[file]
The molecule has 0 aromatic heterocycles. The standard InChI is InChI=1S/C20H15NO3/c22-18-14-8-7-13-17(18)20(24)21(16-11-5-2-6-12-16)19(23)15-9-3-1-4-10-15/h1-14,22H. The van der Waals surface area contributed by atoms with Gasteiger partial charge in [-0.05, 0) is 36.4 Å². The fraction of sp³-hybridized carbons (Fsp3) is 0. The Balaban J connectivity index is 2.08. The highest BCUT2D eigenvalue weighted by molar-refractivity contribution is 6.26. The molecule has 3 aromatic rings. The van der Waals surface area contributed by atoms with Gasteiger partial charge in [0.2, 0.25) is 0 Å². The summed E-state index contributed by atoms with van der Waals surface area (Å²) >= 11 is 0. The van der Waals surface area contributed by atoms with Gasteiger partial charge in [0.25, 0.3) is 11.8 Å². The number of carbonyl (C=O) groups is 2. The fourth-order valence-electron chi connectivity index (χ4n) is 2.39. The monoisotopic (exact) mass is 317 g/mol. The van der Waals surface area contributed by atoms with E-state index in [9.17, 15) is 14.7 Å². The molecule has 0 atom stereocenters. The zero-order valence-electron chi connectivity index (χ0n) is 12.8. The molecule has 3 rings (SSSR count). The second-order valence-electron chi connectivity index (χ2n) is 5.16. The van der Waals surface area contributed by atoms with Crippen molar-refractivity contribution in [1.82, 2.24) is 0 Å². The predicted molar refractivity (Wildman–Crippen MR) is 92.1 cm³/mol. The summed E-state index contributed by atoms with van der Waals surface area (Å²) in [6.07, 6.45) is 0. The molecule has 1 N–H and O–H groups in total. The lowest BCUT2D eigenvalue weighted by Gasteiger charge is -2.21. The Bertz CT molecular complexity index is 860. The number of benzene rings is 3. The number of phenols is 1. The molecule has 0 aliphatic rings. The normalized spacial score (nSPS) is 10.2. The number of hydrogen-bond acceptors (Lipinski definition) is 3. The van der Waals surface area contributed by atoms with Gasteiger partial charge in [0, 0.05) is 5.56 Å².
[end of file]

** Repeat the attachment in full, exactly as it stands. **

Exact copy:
The molecule has 0 aromatic heterocycles. The standard InChI is InChI=1S/C20H15NO3/c22-18-14-8-7-13-17(18)20(24)21(16-11-5-2-6-12-16)19(23)15-9-3-1-4-10-15/h1-14,22H. The van der Waals surface area contributed by atoms with Gasteiger partial charge in [-0.05, 0) is 36.4 Å². The fraction of sp³-hybridized carbons (Fsp3) is 0. The Balaban J connectivity index is 2.08. The highest BCUT2D eigenvalue weighted by molar-refractivity contribution is 6.26. The molecule has 3 aromatic rings. The van der Waals surface area contributed by atoms with Gasteiger partial charge in [0.2, 0.25) is 0 Å². The summed E-state index contributed by atoms with van der Waals surface area (Å²) >= 11 is 0. The van der Waals surface area contributed by atoms with Gasteiger partial charge in [0.25, 0.3) is 11.8 Å². The number of carbonyl (C=O) groups is 2. The fourth-order valence-electron chi connectivity index (χ4n) is 2.39. The monoisotopic (exact) mass is 317 g/mol. The van der Waals surface area contributed by atoms with E-state index in [9.17, 15) is 14.7 Å². The molecule has 0 atom stereocenters. The zero-order valence-electron chi connectivity index (χ0n) is 12.8. The molecule has 3 rings (SSSR count). The second-order valence-electron chi connectivity index (χ2n) is 5.16. The van der Waals surface area contributed by atoms with Crippen molar-refractivity contribution in [1.82, 2.24) is 0 Å². The predicted molar refractivity (Wildman–Crippen MR) is 92.1 cm³/mol. The summed E-state index contributed by atoms with van der Waals surface area (Å²) in [6.07, 6.45) is 0. The molecule has 1 N–H and O–H groups in total. The lowest BCUT2D eigenvalue weighted by Gasteiger charge is -2.21. The Bertz CT molecular complexity index is 860. The number of benzene rings is 3. The number of phenols is 1. The molecule has 0 aliphatic rings. The normalized spacial score (nSPS) is 10.2. The number of hydrogen-bond acceptors (Lipinski definition) is 3. The van der Waals surface area contributed by atoms with Gasteiger partial charge in [0, 0.05) is 5.56 Å².